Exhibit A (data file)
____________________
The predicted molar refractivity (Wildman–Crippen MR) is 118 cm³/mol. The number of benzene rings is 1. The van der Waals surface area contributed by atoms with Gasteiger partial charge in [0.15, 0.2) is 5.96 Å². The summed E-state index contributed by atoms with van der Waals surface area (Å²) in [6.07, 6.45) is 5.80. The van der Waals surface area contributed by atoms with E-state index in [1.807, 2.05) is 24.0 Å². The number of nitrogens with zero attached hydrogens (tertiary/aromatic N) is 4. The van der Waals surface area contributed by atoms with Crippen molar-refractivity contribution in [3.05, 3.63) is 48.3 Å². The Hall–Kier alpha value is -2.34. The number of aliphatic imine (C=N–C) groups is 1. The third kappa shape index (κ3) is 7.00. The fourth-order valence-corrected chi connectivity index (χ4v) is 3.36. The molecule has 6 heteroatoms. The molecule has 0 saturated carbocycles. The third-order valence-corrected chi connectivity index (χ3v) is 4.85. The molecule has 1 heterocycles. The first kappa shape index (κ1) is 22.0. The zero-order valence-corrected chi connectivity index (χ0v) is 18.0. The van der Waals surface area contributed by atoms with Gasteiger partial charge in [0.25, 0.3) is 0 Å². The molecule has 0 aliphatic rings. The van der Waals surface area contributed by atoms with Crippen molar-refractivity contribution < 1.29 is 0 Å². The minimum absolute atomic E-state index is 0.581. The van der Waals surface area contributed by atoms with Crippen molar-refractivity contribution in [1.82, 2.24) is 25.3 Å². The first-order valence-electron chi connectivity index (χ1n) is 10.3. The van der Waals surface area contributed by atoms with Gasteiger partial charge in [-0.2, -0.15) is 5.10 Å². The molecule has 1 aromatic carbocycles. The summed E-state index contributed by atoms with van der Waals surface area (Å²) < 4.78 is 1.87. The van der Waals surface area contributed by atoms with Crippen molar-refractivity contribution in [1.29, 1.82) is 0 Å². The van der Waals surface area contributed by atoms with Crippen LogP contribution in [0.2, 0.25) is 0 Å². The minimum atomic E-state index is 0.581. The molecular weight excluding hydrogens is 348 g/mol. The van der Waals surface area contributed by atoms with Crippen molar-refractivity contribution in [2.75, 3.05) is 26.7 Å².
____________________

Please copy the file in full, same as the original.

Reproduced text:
The predicted molar refractivity (Wildman–Crippen MR) is 118 cm³/mol. The number of benzene rings is 1. The van der Waals surface area contributed by atoms with Gasteiger partial charge in [0.15, 0.2) is 5.96 Å². The summed E-state index contributed by atoms with van der Waals surface area (Å²) in [6.07, 6.45) is 5.80. The van der Waals surface area contributed by atoms with E-state index in [1.807, 2.05) is 24.0 Å². The number of nitrogens with zero attached hydrogens (tertiary/aromatic N) is 4. The van der Waals surface area contributed by atoms with Crippen molar-refractivity contribution in [3.05, 3.63) is 48.3 Å². The Hall–Kier alpha value is -2.34. The number of aliphatic imine (C=N–C) groups is 1. The third kappa shape index (κ3) is 7.00. The fourth-order valence-corrected chi connectivity index (χ4v) is 3.36. The molecule has 6 heteroatoms. The molecule has 0 saturated carbocycles. The third-order valence-corrected chi connectivity index (χ3v) is 4.85. The molecule has 1 heterocycles. The first kappa shape index (κ1) is 22.0. The zero-order valence-corrected chi connectivity index (χ0v) is 18.0. The van der Waals surface area contributed by atoms with Gasteiger partial charge in [0.25, 0.3) is 0 Å². The molecule has 0 aliphatic rings. The van der Waals surface area contributed by atoms with Crippen molar-refractivity contribution < 1.29 is 0 Å². The minimum absolute atomic E-state index is 0.581. The van der Waals surface area contributed by atoms with Crippen molar-refractivity contribution in [1.82, 2.24) is 25.3 Å². The first-order valence-electron chi connectivity index (χ1n) is 10.3. The van der Waals surface area contributed by atoms with Gasteiger partial charge in [-0.2, -0.15) is 5.10 Å². The molecule has 1 aromatic carbocycles. The summed E-state index contributed by atoms with van der Waals surface area (Å²) < 4.78 is 1.87. The van der Waals surface area contributed by atoms with Crippen molar-refractivity contribution in [1.29, 1.82) is 0 Å². The van der Waals surface area contributed by atoms with Crippen LogP contribution in [0.2, 0.25) is 0 Å². The minimum atomic E-state index is 0.581. The molecular weight excluding hydrogens is 348 g/mol. The van der Waals surface area contributed by atoms with Crippen molar-refractivity contribution in [2.75, 3.05) is 26.7 Å².